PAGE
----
The notion of slowing down and paying attention is not a new idea but it is one that we are constantly reminded of. Specifically, I think this is the way that we should experience art. Instead of breezing through an exhibition or merely scrolling through an artist’s Instagram feed, let’s spend some time thinking in front of the actual artwork. We may be surprised by where this small, yet meaningful  experience will take us.


The exhibition Heightened Awareness will run through Friday,  August 17, 2018 and you can view available work on the gallery’s Artsy page.

Inside the Artist’s Studio with Susan Stuart

It was while doing graduate work at the University at Albany that the size of my studio space influenced my painting.

Susan Stuart Painting Detail

Photography By Rob O’Neil

As a part time student, I was not provided with a studio so I had to use a small room at home. Because I wanted to paint large works, I began sectioning my work, making both diptychs and triptychs.

Susan Stuart Painting Studio

Photography By Rob O’Neil

I earned my MA from the University in 1976, and, over the years I graduated from the small room at home to a studio in a friend’s basement, and eventually to a space of my own on the 3rd floor of an old factory. It was perfectly situated halfway between my house and the high school where I taught for 33 years. Now, with a ground floor studio in a building adjacent to the old factory building, I’m able to easily create and transport large works.

Susan Stuart Painting Studio

Photography By Rob O’Neil

I’m retired from teaching, and I‘m fortunate to be able to focus
full-time on my painting, which currently has an emphasis on two different series. One is architectural and the other features dogs. For the Main Street Gallery exhibition, “Structurally Speaking”, I am showing a painting from my architecture series.

Gunner and Painting

Photography By Susan Stuart

My interest in architecture began in the mid 1970’s when my husband and I moved into a 19th century row house in Albany. We began the process of renovating our historic home, and we lived in the house during the renovation. It was at that time that I began to appreciate the aesthetics of new building materials. For example, there were patterns of light and shadow cast on the two by fours, and there was a rhythm created by the shapes of the construction material and the resulting spaces.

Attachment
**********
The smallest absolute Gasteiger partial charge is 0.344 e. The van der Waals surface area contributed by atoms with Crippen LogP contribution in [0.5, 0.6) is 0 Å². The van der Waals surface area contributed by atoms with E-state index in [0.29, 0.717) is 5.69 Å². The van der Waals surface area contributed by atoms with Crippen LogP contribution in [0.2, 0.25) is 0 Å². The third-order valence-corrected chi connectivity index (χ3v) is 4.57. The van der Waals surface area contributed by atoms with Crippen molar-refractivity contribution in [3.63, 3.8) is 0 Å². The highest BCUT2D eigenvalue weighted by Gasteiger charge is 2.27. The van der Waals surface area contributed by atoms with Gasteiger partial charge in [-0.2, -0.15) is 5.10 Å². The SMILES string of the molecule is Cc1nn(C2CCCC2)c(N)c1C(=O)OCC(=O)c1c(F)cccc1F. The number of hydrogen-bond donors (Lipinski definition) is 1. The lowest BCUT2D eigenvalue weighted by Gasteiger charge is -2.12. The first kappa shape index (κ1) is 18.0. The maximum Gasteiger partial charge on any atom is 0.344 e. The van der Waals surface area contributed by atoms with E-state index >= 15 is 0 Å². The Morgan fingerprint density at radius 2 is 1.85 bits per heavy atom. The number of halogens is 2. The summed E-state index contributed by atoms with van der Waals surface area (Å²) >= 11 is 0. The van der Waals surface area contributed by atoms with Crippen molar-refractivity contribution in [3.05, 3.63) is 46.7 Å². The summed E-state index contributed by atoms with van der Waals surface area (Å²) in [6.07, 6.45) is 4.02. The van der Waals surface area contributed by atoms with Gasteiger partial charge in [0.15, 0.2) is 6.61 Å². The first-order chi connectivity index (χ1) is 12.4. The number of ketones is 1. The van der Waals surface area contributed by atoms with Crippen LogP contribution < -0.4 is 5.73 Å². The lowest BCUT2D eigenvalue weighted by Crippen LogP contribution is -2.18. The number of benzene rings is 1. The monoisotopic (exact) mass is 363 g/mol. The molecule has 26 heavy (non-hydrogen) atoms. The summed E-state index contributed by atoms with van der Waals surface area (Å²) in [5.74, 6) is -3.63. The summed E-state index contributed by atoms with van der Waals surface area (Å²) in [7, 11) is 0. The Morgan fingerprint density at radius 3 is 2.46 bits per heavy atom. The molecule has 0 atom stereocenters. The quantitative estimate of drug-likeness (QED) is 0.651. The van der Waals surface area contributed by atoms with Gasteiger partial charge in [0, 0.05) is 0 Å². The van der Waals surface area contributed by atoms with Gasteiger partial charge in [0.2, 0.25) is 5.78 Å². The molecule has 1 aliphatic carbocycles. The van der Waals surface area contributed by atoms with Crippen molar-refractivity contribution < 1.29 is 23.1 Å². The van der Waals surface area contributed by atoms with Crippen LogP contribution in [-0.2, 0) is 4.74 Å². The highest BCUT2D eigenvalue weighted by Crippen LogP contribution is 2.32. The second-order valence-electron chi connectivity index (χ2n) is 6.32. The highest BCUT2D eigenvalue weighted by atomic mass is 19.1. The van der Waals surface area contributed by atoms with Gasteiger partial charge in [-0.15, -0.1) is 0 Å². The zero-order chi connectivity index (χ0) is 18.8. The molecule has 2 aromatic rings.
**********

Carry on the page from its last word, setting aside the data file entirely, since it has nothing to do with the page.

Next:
Architectural Paintings and Inspiration

Photography By Rob O’Neil

Originally, my architectural paintings were of structures in my environment: lifeguard stands at the beach, supports to the roadway overpasses, as well as the facades of buildings in and around Albany. Following the 2008 recession I began a series inspired by structures I found at abandoned construction sites. The result has been paintings that stress the lines, shapes, spaces and patterns of light that I observed at those sites.

I see my paintings as a way to ”recycle” these deserted sites. Today, I continue to be captivated by the challenge of abstracting and creating architectural paintings from new and abandoned sites alike.

Susan Stuart Painting in Studio

Photography By Rob O’Neil

The painting process is also an integral part of my work, and the subjective use of color is an important element. To create a rich surface for a painting, I use both wet and dry pigments, which is a direct influence from 19th century French impressionists. The intermixing of pastels, oil paint, and occasionally pumice, allows me to create a contrast in the color’s intensity and value, as well as providing an enhanced surface texture.

Susan Stuart Painting in Studio

Photography By Rob O’Neil

For more information on Susan Stuart’s artwork, visit her website at www.susanstuart.com. Her painting, “Let It Go” won Director’s Choice in our current exhibition, Structurally Speaking. Stop by Main Street Arts to enjoy the show and see Susan’s artwork.

Take a look at our previous Inside the Artist’s Studio blog post by Rochester painter Jean K. Stephens.